How to write winning sales letters

Today’s sales letters aren’t mailed and are rarely handwritten. But, they’re often repurposed as paid search landing pages for lead generation. Writing sales letters is more art than science, but if you follow the five suggestions below, you’ll achieve greater response.

Get Their Attention
Pretend you’re the client, and tell them what they want to know about your offer, anticipating questions they may have.

Show Advantage(s)
Good sales letters have an introduction, a body and a conclusion. And they’re written conversationally, with short paragraphs, even shorter sentences and lots of white space. After you’ve told them about your offer, show them a benefit — not what they get, but what they really get. For example, if you’re a criminal lawyer, you’re selling legal services, but your client is staying out of jail!

Prove It
This is where great sales letters are made. Social proof, in the form of real testimonials, are often more powerful than any other part of your letter. Psychologically, we all have some resistance when being pitched, but we let down our guard when someone else, who went before us, had nice things to say. Do not forget this section!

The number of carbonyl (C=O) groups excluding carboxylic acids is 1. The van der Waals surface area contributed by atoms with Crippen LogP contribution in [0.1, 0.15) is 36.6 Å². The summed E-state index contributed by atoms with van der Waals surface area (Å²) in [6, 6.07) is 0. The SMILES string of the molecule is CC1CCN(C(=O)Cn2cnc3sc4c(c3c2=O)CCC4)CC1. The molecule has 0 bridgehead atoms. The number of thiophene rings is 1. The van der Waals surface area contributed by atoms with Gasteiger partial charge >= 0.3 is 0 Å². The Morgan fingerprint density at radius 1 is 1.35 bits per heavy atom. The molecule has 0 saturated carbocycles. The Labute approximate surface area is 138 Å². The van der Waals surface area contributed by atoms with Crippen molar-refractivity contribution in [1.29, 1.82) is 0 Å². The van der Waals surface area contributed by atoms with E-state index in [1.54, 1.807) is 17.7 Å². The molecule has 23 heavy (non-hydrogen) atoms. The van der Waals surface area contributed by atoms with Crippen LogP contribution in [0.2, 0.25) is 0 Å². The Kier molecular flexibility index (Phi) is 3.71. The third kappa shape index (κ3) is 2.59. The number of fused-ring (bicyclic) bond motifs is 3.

Sum it Up
Tell me again everything you’ve told me — why I’m reading this letter, what benefits I get and why I should believe you.

Ask for Action
Don’t make me think — tell me what you want me to do. Pick up the phone, fill out your form, etc.

If you follow this simple, 5-step formula, your sales letters and landing pages should convert suspects into prospects, prospects into leads, and leads into sales.

Brian Farrell is a coach, helping clients achieve their personal and professional goals. He's also the creator of the "QA2 Method". For more about Brian, visit